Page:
All eyes on Julia: The language’s growth and creators’ AMA
Julia is seeing some growth. This open source language deserves the attention that it’s getting. Its creators recently did an AMA, revealing some answers and tips. Let’s take a look at what they had to say!
RedMonk reports: “This quarter Julia jumped three spots to 36, which is its fourth consecutive quarter of growth (36, 39, 40, 52). It’s certainly not on a Kotlin or Swift path, and the esoteric nature of the language may yet relegate it to niche status, but its steady performance has put it back on the map as one to watch.”
Meanwhile, the developers of Julia took to the stage on Reddit for an Ask me Anything. Jeff Benzanson, Stefan Karpinski, Alan Edelman, Viral B. Shah, and Keno Fischer answered questions from the community about the language’s creation, growth, and some inside scoops.
Between the growing success of the language, and a recent v1.0 release, Julialang is making a name for itself in the busy world of programming languages.
Let’s take a look at the AMA for some highlights!
SEE ALSO: Top 5 IDEs for Julia
Recommended Julia packages
When asked by Reddit user sinsecticide about their favorite packages, the team gave some tips on what they suggest.
- Interact.jl: Interactive widgets such as sliders, dropdowns and checkboxes to play with your Julia code
- Generic Linear Algebra: Extend linear algebra functionality
- UnicodePlots.jl: Unicode-based scientific plotting for working in the terminal
- Colors.jl: Color manipulation utilities for Julia
- Revise: Automatically update function definitions in a running Julia session
- BenchmarkTools: A benchmarking framework
- StaticArrays: Framework for providing statically sized arrays
- OhMyREPL.jl: Syntax highlighting, bracket highlighting, and rainbow brackets
- Nemo: Computer algebra package
Learning from mistakes
No language is perfect, especially right out of the box. Reddit user perturbater asked the team about hindsight: what were the best and worst decisions they’ve made?
Benzanson responded, “Best decision was to make a multiple-dispatch-based language. For a brief period in the beginning that wasn’t 100% clear. Multi-methods and external dispatch seemed cool, but we had no idea just how incredibly useful and powerful they would be. Worst decision: make all text in the terminal bold :-P Thankfully we fixed that.”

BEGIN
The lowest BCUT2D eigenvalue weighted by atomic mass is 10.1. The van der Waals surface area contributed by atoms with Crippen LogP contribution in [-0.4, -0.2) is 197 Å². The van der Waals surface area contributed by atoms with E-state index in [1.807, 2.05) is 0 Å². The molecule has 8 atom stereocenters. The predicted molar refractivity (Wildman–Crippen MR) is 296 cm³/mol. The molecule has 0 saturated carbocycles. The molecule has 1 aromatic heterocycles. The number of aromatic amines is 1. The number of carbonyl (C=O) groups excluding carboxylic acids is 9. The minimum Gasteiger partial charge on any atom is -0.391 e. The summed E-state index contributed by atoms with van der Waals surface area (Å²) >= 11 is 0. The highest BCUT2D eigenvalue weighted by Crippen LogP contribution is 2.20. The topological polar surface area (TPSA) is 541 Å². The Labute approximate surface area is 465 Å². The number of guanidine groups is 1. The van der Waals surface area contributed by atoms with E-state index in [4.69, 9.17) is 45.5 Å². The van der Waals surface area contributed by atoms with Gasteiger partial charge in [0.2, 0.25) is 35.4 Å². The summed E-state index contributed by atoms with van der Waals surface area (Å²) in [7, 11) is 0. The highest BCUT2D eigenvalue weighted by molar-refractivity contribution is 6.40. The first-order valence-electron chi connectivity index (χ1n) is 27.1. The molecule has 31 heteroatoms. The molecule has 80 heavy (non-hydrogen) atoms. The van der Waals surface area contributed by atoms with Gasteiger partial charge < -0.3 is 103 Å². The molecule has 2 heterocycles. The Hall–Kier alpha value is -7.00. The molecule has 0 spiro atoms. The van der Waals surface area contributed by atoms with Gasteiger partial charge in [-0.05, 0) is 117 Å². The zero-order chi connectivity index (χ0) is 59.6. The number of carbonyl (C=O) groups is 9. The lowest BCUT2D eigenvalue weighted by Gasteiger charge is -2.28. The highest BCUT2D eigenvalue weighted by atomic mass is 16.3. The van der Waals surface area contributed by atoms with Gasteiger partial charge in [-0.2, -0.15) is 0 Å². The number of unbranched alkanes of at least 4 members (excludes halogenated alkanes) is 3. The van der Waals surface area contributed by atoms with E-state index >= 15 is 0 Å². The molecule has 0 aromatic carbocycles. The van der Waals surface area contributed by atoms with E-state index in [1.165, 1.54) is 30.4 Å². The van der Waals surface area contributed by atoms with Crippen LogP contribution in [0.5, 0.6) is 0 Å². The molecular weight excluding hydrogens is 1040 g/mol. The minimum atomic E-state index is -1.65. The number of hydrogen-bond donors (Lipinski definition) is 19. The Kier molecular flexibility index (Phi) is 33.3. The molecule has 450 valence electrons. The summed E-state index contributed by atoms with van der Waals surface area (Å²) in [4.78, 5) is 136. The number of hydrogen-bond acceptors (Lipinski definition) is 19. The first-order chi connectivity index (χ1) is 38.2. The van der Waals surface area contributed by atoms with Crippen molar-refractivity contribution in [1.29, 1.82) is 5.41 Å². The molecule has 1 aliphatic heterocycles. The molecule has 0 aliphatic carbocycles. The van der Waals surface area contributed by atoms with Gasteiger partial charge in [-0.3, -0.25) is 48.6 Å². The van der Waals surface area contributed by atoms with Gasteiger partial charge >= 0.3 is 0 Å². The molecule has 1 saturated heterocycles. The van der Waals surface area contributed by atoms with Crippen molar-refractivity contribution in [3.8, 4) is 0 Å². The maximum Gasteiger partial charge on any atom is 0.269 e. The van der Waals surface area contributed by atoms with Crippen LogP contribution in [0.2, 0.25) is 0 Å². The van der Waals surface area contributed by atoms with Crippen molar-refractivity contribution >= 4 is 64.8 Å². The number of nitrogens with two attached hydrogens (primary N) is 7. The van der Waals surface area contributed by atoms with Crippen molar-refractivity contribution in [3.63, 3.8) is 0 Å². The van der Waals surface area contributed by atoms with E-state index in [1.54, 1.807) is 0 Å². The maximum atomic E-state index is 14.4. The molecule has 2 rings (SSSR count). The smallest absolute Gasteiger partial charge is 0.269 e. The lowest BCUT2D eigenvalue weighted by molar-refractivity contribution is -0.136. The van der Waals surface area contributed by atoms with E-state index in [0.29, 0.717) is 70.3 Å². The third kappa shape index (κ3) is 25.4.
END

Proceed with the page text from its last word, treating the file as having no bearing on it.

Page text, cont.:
Plans for the future
What’s in store for the future?
When asked about the plans for v2.0, Keno Fischer responded that, “Figuring out the multi-threading model over the 1.x time frame should lead to it being amazing in 2.0. I’m also looking forward to getting better tooling. There’s some amazing things we’ve been talking about for a very long time with respect to profiling, debugging, better error messages etc. Other than that, there’s some amazing things happening in the ecosystem and I think the primary emphasis of 2.0 should be whatever support those packages need from the core language.”
There is no set release date for v2.0 as of right now, though the projected years given were 2020-2022.
Keno Fischer alluded to the future when he answered a question about convincing large companies to use Julia for their machine learning stack. “We’re talking to all the large companies but many of them have significant NIH syndrome until something gets super popular. That said, a few of them are seriously evaluating Julia, so hopefully something will come out of that.”
Looking to brush up your skills? Here are some of the materials that the team suggested for people learning about computer programming or trying to develop a language of their own. Besides these, the best tool is of course, to practice.
- Compilers: Principles, Techniques, and Tools (also known as The Dragon Book)
- Software Foundations
- The 90 minute Scheme to C compiler
SEE ALSO: Can Julia give us everything?
Who is Julia?
Here’s the question we have all wondered. Who is Julia named after?
The answer differs from person to person. While Viral B Shah says that Julia comes from an older project that Jeff Benzanson named and there is no meaning behind it, Benzanson responded tongue-in-cheek:
“We’ve made up various different stories. But the more I think about it this tweet got it right: https://twitter.com/fcollective/status/1027313313913495552
Julia Child lived in the Cambridge, MA area. And I like to think that, the same way she brought good cooking to an American public that had been largely deprived of it, we try to bring good programming language techniques to kinds of computing that haven’t seen enough of them. I also do enjoy her recipes. I make her champignons farcis fairly often :)”
A hearty thank you to the creators of Julia! May this open source language continue to do great things.